May 15, 2015
By Kevin Woodward
Selling payments services to small merchants is never easy. Now, throw in EMV and its attendant complications, add in merchant ignorance of the technology, and the sales pitch gets more complex.
With the impending liability shift set for Oct. 1, independent sales organizations, acquirers, processors, and banks are scrambling to get merchants on board with EMV. The chip card technology should put a dent in point-of-sale fraud, but it can’t do that if consumers can’t use their cards at their favorite merchants.
Small merchants, in particular, are poised to be least ready come October. Getting them to listen to the EMV sales pitch might be tough, but there are ways to make it a little more appealing, as outlined in “10 Ways To Sell Small Merchants on EMV,” a recent Digital Transactions webinar.
One tip is to explain how security-conscious consumers might balk at using magnetic-stripe cards instead of their chip cards. Issuers will be touting the security benefits of chip cards, and while consumers may not understand EMV, they’ll have seen the publicity about data breaches and will want to use it.
Another tip is to bundle EMV with tokenization and encryption services, which is especially useful for merchants that sell online. Using these technologies can do a better job of protecting sensitive card data.
Sales agents can bundle EMV with other services, too, says Rick Oglesby senior analyst at Double Diamond Group, a Centennial, Colo.-based payments advisory firm. Use POS systems, with business-management features, to lead the sales pitch, he suggests.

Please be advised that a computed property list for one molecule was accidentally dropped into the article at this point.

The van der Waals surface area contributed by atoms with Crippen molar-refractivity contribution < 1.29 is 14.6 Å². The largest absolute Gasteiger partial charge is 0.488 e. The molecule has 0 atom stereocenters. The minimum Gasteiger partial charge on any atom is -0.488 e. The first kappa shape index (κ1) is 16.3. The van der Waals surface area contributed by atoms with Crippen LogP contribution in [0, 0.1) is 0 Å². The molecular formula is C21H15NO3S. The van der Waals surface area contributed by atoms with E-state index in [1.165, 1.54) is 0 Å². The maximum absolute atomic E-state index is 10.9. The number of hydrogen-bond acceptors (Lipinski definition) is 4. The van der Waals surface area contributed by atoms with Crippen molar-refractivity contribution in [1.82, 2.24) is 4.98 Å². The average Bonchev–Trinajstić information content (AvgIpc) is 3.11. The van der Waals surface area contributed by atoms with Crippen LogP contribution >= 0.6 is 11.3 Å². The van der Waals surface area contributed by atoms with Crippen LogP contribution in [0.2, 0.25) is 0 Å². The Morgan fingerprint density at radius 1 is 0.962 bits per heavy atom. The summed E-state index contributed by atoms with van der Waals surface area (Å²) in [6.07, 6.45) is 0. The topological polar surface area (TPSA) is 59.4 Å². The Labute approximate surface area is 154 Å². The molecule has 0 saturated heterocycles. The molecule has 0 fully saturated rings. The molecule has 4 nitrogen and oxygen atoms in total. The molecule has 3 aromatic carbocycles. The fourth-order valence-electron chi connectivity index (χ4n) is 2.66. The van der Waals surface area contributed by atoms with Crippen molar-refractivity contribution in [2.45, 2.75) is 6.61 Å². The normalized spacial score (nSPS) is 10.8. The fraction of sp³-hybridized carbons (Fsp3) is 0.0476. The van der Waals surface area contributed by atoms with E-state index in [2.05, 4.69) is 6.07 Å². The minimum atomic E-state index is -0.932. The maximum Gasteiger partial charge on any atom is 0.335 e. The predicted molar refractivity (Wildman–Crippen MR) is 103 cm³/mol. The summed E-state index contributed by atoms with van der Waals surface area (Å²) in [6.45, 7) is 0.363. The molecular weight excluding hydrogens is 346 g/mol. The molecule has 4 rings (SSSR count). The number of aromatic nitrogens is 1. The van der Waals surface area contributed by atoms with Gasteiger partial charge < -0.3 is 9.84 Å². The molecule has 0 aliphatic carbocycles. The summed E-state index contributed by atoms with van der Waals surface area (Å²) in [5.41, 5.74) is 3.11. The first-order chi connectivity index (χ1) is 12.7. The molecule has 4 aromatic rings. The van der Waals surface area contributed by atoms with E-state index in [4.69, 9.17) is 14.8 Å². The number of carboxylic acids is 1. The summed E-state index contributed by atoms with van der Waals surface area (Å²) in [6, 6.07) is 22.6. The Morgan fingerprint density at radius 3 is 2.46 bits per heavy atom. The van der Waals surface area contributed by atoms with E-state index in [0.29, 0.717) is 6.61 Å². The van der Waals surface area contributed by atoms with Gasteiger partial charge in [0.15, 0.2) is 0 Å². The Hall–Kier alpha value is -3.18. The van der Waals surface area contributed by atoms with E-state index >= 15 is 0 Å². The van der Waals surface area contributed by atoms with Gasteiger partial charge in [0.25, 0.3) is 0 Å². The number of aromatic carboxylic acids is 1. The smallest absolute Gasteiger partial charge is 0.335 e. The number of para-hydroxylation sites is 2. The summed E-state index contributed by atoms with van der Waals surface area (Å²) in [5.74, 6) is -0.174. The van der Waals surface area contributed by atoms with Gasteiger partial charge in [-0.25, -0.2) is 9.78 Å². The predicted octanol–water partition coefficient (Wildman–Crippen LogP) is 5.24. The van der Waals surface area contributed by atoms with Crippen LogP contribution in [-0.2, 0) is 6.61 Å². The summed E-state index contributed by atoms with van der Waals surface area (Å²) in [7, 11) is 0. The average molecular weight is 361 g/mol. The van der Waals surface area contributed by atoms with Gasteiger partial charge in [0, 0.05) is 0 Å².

With all of the hoopla over mobile payments, especially widespread awareness of Apple Pay, merchants might be more receptive to talking about near-field communication (NFC) equipment that also happens to be EMV-compliant.
Merchants using POS systems also might be more receptive to buying EMV equipment if the independent software vendor or value-added reseller they use recommends it, in conjunction with the payments company.
Another course is to quantify a merchant’s liability should they have a fraudulent transaction. That could include the cost of lost goods and fees from the card networks.
The specter of criminals, too, can be put to work in the sales pitch. They will seek the easiest way to commit their crimes, and make money. Because most larger merchants will have EMV equipment, criminals will seek out those without it. Small merchants will become the next easiest target, says Tom Fluegel, associate director of business development and product management at TSYS Acquiring Solutions, a unit of Columbus, Ga.-based Total System Services Inc. (TSYS).
Other tips include:
• targeting higher-risk merchants, such as jewelers;
• subsidizing the equipment to gain processing contracts with merchants;
• using incentives to ease merchant costs.
Look for a more detailed story on how to sell EMV to small merchants in the upcoming June issue of Digital Transactions magazine.
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